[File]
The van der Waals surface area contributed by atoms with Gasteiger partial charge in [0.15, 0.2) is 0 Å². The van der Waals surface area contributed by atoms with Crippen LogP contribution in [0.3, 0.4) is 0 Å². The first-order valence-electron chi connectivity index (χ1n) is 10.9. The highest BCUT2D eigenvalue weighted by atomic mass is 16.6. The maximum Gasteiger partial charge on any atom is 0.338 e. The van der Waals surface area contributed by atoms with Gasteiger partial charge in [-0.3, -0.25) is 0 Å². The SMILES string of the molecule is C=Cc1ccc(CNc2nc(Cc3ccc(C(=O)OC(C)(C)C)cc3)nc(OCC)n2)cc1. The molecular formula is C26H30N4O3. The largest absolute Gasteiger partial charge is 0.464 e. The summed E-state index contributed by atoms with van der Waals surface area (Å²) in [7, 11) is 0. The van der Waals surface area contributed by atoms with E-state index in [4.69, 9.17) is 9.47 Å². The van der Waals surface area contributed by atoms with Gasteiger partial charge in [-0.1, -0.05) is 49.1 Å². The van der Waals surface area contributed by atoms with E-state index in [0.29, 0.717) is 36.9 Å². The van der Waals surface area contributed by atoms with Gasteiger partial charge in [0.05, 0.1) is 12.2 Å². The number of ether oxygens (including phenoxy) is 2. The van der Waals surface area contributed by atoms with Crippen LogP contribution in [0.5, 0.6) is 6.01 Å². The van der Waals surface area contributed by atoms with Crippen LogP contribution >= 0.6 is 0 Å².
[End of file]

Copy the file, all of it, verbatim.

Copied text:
The van der Waals surface area contributed by atoms with Gasteiger partial charge in [0.15, 0.2) is 0 Å². The van der Waals surface area contributed by atoms with Crippen LogP contribution in [0.3, 0.4) is 0 Å². The first-order valence-electron chi connectivity index (χ1n) is 10.9. The highest BCUT2D eigenvalue weighted by atomic mass is 16.6. The maximum Gasteiger partial charge on any atom is 0.338 e. The van der Waals surface area contributed by atoms with Gasteiger partial charge in [-0.3, -0.25) is 0 Å². The SMILES string of the molecule is C=Cc1ccc(CNc2nc(Cc3ccc(C(=O)OC(C)(C)C)cc3)nc(OCC)n2)cc1. The molecular formula is C26H30N4O3. The largest absolute Gasteiger partial charge is 0.464 e. The summed E-state index contributed by atoms with van der Waals surface area (Å²) in [7, 11) is 0. The van der Waals surface area contributed by atoms with E-state index in [4.69, 9.17) is 9.47 Å². The van der Waals surface area contributed by atoms with Gasteiger partial charge in [-0.1, -0.05) is 49.1 Å². The van der Waals surface area contributed by atoms with E-state index in [0.29, 0.717) is 36.9 Å². The van der Waals surface area contributed by atoms with Gasteiger partial charge in [0.05, 0.1) is 12.2 Å². The number of ether oxygens (including phenoxy) is 2. The van der Waals surface area contributed by atoms with Crippen LogP contribution in [0.5, 0.6) is 6.01 Å². The van der Waals surface area contributed by atoms with Crippen LogP contribution >= 0.6 is 0 Å².